WASHINGTON — New orders for durable goods in July rose 5.9 percent to $230.7 billion, marking its highest level since 1992, the U.S. Census Bureau said Friday.
Shipments of durable goods increased 3.8 percent to $219.8 billion. Unfilled orders rose 2.4 percent to $754.9 billion. Inventories increased 0.1 percent to $313 billion. All three were at their highest levels since 1992.
Nondefense new orders for capital goods rose 5.8 percent to $81.9 billion. Defense new orders for capital goods rose 35.7 percent to $9.7 billion.
“The 5.9 percent increase in July durable goods orders and, more importantly, the 2.2 percent gain in nondefense capital goods orders excluding aircraft, indicate that the equipment and machinery side of manufacturing was gathering substantial momentum prior to the August liquidity squeeze in the financial markets,” said Daniel J. Meckstroth, Chief Economist for the Manufacturers Alliance/MAPI. “These durable goods order statistics show that firms had enough confidence in the outlook to make investments in equipment and machinery last month.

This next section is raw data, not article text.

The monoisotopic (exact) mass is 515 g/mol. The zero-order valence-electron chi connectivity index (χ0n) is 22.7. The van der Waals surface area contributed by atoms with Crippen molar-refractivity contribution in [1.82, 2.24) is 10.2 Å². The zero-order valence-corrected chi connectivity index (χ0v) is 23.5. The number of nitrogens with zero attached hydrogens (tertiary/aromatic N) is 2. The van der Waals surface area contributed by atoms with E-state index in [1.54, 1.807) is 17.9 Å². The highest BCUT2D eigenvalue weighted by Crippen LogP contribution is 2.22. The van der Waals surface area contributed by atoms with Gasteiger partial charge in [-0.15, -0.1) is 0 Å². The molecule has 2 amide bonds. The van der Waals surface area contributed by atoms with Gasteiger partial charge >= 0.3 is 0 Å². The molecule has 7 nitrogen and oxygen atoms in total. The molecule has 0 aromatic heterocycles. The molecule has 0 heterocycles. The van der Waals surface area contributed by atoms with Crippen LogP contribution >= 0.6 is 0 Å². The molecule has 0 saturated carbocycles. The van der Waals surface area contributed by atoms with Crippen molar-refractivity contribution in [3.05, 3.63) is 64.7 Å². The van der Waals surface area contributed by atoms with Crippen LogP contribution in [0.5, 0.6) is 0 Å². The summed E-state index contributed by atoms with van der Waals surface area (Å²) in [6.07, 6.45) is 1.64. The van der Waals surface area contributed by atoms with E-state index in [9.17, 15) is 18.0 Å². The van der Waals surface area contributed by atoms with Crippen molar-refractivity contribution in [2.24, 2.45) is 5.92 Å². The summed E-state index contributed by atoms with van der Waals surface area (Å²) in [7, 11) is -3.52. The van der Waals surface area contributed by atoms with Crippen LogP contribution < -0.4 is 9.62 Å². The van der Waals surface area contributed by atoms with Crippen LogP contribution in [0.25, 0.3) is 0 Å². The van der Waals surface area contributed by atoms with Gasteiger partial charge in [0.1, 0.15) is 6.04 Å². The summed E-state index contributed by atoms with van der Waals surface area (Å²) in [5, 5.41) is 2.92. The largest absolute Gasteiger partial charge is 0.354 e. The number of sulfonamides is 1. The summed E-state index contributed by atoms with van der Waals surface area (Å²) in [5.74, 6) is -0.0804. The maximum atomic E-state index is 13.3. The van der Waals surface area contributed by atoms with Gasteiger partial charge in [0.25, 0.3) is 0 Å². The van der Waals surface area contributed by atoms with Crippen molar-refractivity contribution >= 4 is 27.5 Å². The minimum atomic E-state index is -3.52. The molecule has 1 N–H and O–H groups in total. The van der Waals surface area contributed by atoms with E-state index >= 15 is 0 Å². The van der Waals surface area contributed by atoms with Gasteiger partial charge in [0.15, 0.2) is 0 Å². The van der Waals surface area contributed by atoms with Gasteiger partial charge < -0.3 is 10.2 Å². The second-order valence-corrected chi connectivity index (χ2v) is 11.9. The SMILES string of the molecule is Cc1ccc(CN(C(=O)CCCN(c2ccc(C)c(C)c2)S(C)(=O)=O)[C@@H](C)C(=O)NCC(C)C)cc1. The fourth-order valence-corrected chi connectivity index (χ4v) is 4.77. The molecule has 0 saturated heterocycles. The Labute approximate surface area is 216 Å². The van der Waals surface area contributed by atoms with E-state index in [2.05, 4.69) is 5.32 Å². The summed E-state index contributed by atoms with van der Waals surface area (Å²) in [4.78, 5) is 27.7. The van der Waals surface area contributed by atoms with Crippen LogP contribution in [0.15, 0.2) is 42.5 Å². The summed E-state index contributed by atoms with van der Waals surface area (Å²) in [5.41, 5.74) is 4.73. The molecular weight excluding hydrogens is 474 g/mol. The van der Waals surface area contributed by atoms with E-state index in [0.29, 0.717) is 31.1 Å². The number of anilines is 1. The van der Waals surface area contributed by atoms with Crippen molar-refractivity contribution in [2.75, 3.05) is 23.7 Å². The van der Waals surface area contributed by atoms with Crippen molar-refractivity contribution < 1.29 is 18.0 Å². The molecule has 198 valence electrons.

“The financial turmoil in August casts a pall over this stellar economic report,” he added. “Just as firms were gaining confidence and investing in the future, credit markets turn frosty and stock markets panicked. Unfortunately, it will be another 30 days before there is data to answer the important question of whether the financial contagion affected the financing of capital expenditures.”
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